Locally Grown Businesses Doing Their Part

Locally Grown

Photo Credit: Nikki Alford

  • Posted November 1, 2011

Locally grown produce is the most sustainable and practical way in which people can enjoy fresh fruits and vegetables. Without the high cost of transportation and the short time from harvest to table, it makes a great choice.

One way people are helping the locally grown cause is with community gardens. Even some forward thinking businesses are helping through the encouragement of their employees, to begin their own company community garden. One such example is MasterTag, located in Montague, Michigan.

You may know MasterTag through your garden center plant purchases. They are the leading company printing horticulture care tags in North America.

In April 2009, the MasterTag Family Garden was born. This is a community garden for employees and their families. Every spring the employees come together to plan, plant, maintain and harvest the garden. Originally it started as a 6,400 square foot garden and has grown to 9,504 square feet. The garden is home to not only plants, but you will also find a shed, picnic table and water feature which makes it a great place to relax and unwind. The produce harvested from the garden is primarily for MasterTag employees and their families. However, leftovers never go to waste, as they are given to various food banks in the Montague area to help those in need.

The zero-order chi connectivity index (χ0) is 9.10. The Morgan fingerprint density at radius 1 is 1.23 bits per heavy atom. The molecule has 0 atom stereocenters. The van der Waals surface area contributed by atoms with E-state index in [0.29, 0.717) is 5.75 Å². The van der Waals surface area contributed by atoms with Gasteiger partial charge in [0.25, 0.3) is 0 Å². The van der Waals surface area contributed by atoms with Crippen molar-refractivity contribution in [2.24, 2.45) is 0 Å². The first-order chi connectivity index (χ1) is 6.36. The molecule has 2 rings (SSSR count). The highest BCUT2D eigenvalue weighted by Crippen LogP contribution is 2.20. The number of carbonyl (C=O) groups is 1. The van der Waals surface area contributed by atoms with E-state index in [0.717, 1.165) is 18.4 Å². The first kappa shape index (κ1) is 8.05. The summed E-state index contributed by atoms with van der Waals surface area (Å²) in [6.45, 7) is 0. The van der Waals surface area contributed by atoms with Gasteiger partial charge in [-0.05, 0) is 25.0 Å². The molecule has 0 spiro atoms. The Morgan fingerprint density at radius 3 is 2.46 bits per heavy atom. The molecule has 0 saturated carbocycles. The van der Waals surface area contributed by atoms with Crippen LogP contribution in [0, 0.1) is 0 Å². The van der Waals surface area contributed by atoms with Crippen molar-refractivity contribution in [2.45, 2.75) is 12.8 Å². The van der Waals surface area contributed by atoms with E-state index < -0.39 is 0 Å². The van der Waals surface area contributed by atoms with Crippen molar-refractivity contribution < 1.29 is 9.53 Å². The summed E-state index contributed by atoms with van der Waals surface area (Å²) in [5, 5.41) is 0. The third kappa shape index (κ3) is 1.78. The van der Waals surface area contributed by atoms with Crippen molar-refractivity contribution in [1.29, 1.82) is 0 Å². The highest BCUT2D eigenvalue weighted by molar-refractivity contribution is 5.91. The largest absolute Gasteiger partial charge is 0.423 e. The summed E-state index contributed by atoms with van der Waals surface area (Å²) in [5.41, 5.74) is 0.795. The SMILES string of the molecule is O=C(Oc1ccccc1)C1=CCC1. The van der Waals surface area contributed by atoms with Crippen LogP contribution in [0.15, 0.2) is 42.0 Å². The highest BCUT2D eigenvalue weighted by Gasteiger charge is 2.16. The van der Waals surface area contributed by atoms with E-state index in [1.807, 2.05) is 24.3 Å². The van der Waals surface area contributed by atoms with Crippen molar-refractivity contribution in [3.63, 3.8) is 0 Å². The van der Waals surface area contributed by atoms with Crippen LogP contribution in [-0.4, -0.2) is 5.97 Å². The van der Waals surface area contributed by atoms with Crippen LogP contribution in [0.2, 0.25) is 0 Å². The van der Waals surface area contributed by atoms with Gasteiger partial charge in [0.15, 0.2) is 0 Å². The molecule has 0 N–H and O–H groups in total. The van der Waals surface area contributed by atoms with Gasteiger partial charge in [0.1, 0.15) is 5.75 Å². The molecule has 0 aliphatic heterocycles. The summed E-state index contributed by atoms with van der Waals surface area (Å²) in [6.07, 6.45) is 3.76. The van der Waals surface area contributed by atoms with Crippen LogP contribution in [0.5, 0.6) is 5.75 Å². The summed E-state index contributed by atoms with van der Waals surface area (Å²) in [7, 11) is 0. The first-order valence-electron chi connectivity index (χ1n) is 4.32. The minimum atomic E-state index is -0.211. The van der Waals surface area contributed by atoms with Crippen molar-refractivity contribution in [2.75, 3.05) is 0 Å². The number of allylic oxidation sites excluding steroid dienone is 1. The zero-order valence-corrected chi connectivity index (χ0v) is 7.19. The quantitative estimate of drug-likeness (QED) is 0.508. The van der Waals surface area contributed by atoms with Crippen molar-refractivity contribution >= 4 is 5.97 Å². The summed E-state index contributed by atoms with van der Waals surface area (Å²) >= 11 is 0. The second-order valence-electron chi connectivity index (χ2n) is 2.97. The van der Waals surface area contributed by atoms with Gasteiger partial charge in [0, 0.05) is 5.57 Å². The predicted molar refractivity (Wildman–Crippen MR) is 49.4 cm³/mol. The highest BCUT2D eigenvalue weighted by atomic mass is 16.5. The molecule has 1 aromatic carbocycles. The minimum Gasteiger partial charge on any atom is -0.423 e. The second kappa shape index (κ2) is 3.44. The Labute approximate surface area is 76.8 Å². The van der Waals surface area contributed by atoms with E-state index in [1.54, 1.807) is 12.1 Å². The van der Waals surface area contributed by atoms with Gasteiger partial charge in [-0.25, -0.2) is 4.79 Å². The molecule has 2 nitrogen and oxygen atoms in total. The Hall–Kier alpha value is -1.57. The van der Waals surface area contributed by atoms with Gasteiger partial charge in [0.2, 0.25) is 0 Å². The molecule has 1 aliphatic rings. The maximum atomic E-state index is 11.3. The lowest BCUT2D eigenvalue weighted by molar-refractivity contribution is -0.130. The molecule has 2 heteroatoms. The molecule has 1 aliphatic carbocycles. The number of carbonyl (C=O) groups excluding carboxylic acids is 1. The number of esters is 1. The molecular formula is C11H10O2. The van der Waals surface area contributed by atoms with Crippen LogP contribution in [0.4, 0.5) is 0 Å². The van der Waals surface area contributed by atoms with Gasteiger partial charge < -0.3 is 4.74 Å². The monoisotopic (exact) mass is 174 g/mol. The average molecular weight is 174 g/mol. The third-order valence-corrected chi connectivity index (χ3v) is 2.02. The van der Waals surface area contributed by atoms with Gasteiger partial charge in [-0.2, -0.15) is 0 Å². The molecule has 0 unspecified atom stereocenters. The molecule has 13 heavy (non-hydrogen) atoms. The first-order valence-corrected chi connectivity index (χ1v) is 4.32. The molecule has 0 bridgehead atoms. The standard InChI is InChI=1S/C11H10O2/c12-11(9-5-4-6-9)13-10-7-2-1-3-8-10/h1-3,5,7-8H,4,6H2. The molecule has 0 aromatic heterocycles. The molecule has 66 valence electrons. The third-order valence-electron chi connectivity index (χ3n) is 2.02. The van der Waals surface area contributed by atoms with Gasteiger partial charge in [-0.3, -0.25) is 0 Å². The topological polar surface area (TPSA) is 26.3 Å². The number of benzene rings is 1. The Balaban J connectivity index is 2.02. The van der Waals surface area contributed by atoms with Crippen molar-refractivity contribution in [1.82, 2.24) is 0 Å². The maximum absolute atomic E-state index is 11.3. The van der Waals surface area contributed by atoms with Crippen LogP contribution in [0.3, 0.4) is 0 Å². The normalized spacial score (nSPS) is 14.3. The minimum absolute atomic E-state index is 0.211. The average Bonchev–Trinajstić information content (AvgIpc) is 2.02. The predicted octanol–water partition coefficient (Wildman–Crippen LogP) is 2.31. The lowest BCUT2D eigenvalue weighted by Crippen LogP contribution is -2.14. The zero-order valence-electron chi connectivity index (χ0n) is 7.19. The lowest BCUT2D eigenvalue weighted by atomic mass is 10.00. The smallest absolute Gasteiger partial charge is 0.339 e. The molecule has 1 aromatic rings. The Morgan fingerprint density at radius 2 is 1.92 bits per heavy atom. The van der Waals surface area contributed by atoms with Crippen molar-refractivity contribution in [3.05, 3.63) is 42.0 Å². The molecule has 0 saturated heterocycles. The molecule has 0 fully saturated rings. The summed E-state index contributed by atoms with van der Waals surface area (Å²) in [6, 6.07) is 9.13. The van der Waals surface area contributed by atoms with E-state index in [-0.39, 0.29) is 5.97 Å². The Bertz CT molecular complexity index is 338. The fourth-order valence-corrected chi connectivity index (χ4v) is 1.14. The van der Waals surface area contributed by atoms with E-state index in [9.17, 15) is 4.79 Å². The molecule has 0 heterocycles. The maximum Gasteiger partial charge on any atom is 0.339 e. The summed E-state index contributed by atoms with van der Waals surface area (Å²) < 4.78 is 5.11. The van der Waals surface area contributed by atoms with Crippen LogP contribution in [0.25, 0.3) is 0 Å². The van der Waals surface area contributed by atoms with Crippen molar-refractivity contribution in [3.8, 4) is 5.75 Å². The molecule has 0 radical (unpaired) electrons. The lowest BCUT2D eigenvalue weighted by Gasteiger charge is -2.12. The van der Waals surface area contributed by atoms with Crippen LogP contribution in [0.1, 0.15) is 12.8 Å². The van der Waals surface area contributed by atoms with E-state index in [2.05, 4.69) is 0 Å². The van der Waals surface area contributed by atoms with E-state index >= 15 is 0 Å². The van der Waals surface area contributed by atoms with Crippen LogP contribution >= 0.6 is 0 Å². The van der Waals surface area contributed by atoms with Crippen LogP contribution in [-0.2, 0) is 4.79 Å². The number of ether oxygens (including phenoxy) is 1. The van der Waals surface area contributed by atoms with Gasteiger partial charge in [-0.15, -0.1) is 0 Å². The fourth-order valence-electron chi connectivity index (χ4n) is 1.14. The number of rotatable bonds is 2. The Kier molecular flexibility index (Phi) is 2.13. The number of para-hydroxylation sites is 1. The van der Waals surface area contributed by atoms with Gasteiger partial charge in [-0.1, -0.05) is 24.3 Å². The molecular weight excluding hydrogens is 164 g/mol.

Interested in starting your own community garden?

Check out the American Community Gardening Association (ACGA) website:

Check out the Let's Move website:


Learn how a bit of abandoned land and old materials were repurposed to create Bushwick City Farms, a community garden, within the heart of Brooklyn, N.Y: http://goo.gl/i2a3V

Article credit: Christian Science Monitor

Nikki Alford
About the Author

Nikki Alford is a 4-H alumni, a lifelong gardener and is the senior graphic designer at MasterTag – a horticultural printing company.

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Locally Grown

"As the MasterTag garden continues to grow, they often yield a harvest like this one from August 16th, 2010: 12 pounds of squash, 7 pounds of peppers, 2 pounds of eggplant, 22 pounds of onions, broccoli and cukes."

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